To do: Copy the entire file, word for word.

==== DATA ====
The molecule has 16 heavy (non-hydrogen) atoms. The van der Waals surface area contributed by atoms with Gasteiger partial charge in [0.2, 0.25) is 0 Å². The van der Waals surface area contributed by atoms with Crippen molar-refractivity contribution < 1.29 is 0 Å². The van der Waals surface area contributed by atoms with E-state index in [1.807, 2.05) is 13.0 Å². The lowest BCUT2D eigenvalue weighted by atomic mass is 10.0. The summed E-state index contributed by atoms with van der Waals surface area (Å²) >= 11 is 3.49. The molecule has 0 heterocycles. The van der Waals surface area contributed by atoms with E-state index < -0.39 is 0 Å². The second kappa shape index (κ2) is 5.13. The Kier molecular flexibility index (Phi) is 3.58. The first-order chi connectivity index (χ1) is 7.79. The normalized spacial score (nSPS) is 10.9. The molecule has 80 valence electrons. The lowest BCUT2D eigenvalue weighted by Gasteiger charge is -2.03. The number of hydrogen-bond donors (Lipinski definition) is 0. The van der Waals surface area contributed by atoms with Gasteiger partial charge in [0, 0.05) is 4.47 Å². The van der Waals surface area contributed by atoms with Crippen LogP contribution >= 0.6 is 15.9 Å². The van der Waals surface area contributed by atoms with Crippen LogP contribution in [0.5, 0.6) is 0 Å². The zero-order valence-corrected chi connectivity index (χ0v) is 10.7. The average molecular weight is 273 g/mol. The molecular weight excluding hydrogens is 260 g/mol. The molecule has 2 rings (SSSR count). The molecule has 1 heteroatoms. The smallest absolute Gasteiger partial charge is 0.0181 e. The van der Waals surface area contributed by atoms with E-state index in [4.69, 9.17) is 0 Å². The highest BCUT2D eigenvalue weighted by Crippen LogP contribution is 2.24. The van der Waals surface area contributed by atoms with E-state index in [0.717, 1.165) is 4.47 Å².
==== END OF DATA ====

The molecule has 16 heavy (non-hydrogen) atoms. The van der Waals surface area contributed by atoms with Gasteiger partial charge in [0.2, 0.25) is 0 Å². The van der Waals surface area contributed by atoms with Crippen molar-refractivity contribution < 1.29 is 0 Å². The van der Waals surface area contributed by atoms with E-state index in [1.807, 2.05) is 13.0 Å². The lowest BCUT2D eigenvalue weighted by atomic mass is 10.0. The summed E-state index contributed by atoms with van der Waals surface area (Å²) >= 11 is 3.49. The molecule has 0 heterocycles. The van der Waals surface area contributed by atoms with E-state index < -0.39 is 0 Å². The second kappa shape index (κ2) is 5.13. The Kier molecular flexibility index (Phi) is 3.58. The first-order chi connectivity index (χ1) is 7.79. The normalized spacial score (nSPS) is 10.9. The molecule has 80 valence electrons. The lowest BCUT2D eigenvalue weighted by Gasteiger charge is -2.03. The number of hydrogen-bond donors (Lipinski definition) is 0. The van der Waals surface area contributed by atoms with Gasteiger partial charge in [0, 0.05) is 4.47 Å². The van der Waals surface area contributed by atoms with Crippen LogP contribution >= 0.6 is 15.9 Å². The van der Waals surface area contributed by atoms with Crippen LogP contribution in [0.5, 0.6) is 0 Å². The zero-order valence-corrected chi connectivity index (χ0v) is 10.7. The average molecular weight is 273 g/mol. The molecular weight excluding hydrogens is 260 g/mol. The molecule has 2 rings (SSSR count). The molecule has 1 heteroatoms. The smallest absolute Gasteiger partial charge is 0.0181 e. The van der Waals surface area contributed by atoms with E-state index in [4.69, 9.17) is 0 Å². The highest BCUT2D eigenvalue weighted by Crippen LogP contribution is 2.24. The van der Waals surface area contributed by atoms with E-state index in [0.717, 1.165) is 4.47 Å².